New Year, New Partners

Our homelessness crisis is intrinsically tied to our society’s deep racial inequities, which is why our work at Destination: Home is grounded in a commitment to racial equity.  In an effort to advance racial justice locally and ensure people with firsthand insight into the experience of homelessness are at the forefront of solutions to homelessness, we created the Andre Ellison Equity Fund. Today, we are celebrating a new group of organizations we’re partnering with through the fund.

Named in memory of our friend and colleague, Andre Ellison, the fund intends to support organizations led by people of color and/or people with lived experience of homelessness – organizations that have historically been underfunded – by providing our partners with unrestricted and flexible funding to increase their capacity and support their efforts to end and prevent homelessness. 

By empowering those most impacted by the homelessness crisis and centering lived experience, we’re working toward building a more equitable supportive housing system to advance the strategies in the Community Plan to End Homelessness

Growing Partnerships

Based on the initial success of the fund, Destination: Home is excited to kick off 2024 with four new Andre Allison Equity Fund partnerships:

The Karat School Project helps local underserved communities overcome intergenerational poverty – including families that are unhoused and living in their RVs – by providing resources and services such as advocacy, educational enrichment activities and access to basic needs.

Madre-A-Madre is on a mission to empower Spanish-speaking women in the Washington/Guadalupe community of San Jose – which has long suffered from unjust racial profiling and systemic racism – to transform their families and communities. This funding opportunity will enable Madre-A-Madre to hire and train new staff to develop place-based homelessness prevention and intervention programs.

The South Bay Community Land Trust seeks to create and expand community control of land to provide permanent affordable housing and promote neighborhood stability and community involvement to preserve the quality of life for residents in Santa Clara County.

Sunday Friends Foundation is a Latina-led nonprofit that helps individuals and families break the generational cycle of poverty and prevent homelessness by providing a variety of poverty alleviation and education services as well as essential resources to support their stability and upward mobility.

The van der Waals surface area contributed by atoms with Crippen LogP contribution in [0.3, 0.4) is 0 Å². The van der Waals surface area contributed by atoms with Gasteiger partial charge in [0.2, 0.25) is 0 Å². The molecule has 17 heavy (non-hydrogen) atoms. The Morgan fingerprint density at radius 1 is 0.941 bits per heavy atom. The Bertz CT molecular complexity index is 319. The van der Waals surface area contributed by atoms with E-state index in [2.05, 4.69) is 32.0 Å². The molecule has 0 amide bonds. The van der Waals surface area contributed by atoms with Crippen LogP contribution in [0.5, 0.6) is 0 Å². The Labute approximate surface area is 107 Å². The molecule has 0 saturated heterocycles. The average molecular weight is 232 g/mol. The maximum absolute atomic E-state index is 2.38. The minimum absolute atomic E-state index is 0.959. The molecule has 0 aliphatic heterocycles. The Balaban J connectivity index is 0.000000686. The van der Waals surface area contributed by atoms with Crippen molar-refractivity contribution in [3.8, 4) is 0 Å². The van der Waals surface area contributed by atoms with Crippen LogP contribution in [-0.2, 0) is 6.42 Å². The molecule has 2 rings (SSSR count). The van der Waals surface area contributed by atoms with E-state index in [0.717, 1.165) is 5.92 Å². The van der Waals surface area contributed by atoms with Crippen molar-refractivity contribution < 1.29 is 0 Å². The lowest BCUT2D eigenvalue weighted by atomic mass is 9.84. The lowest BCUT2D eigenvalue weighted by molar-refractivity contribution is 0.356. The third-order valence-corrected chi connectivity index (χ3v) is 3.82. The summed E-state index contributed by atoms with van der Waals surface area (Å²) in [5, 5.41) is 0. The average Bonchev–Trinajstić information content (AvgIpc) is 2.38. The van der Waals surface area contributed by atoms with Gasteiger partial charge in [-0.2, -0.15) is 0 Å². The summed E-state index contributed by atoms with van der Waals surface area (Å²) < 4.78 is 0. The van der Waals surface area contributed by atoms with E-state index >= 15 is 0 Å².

We’re committing a total of $1.2 million to these new partners and looking forward to sharing the ongoing impact of this deep collaboration. To end and prevent homelessness in our community, those with lived experience must be centered in the solutions.

Growing Impact

The first seven Andre Ellison Equity Fund partner organizations are growing tremendously and doing outstanding work to end and prevent homelessness in the community. Here’s just a sample of the impact our partners are making. 

Silicon Valley African American Cultural Center is continuing to make progress on their affordable housing development and community hub, recently getting a $3 million funding boost from the 2023 State Budget for local programs secured by state Senator Dave Cortese. The project is expected to break ground next year and is designed to include a cultural center, health clinic and permanent supportive housing.

Last fall Destination Home joined the County of Santa Clara Office of Supportive Housing City of San José Housing Department The Sobrato Organization and many others in celebrating Senator Dave Corteses commitment to the Silicon Valley African American Cultural Center

Asian American Center of Santa Clara County is expanding their community outreach efforts through media to engage with a wider audience and address more diverse community needs. Through an investment in advanced tools and technology, they are also streamlining processes and operating more efficiently, laying a strong foundation for sustainable organizational growth.

Carry the Vision is scaling their services to reach and serve new communities like promotora groups in Gilroy and Mountain View and the youth workforce. The increase in capacity has also helped the organization secure government funds from the Santa Clara County Public Health Department to support their work in highly impacted census tracts. 

Elevate Community Center has been able to more than double the number of clients served with financial and legal services in Vietnamese and Spanish, increasing their ability to serve historically marginalized communities.  

Latinas Contra Cancer continues to increase their team’s capacity, recently bringing a Director of Programs and Impact on board. The organization also just launched a patient rights campaign facilitated by their organizing committee comprised of individuals with lived experience.

Latinos United for a New America is addressing the displacement of low income families at risk of homelessness by expanding their capacity and organizing efforts to serve new neighborhoods, including establishing a new Gramercy/ Alexander neighborhood association to inform and educate tenants on their rights to prevent displacement as they face rent increases and other issues. 

Razing the Bar has tripled the number of homeless youth served and supported by people with lived experience of homelessness, and continues to demonstrate what it means to lead with lived experience through its peer-to-peer support model.

We’re thrilled to see partners continue to grow and increase their efforts to end and prevent homelessness and will continue to share the collective impact along the way. 

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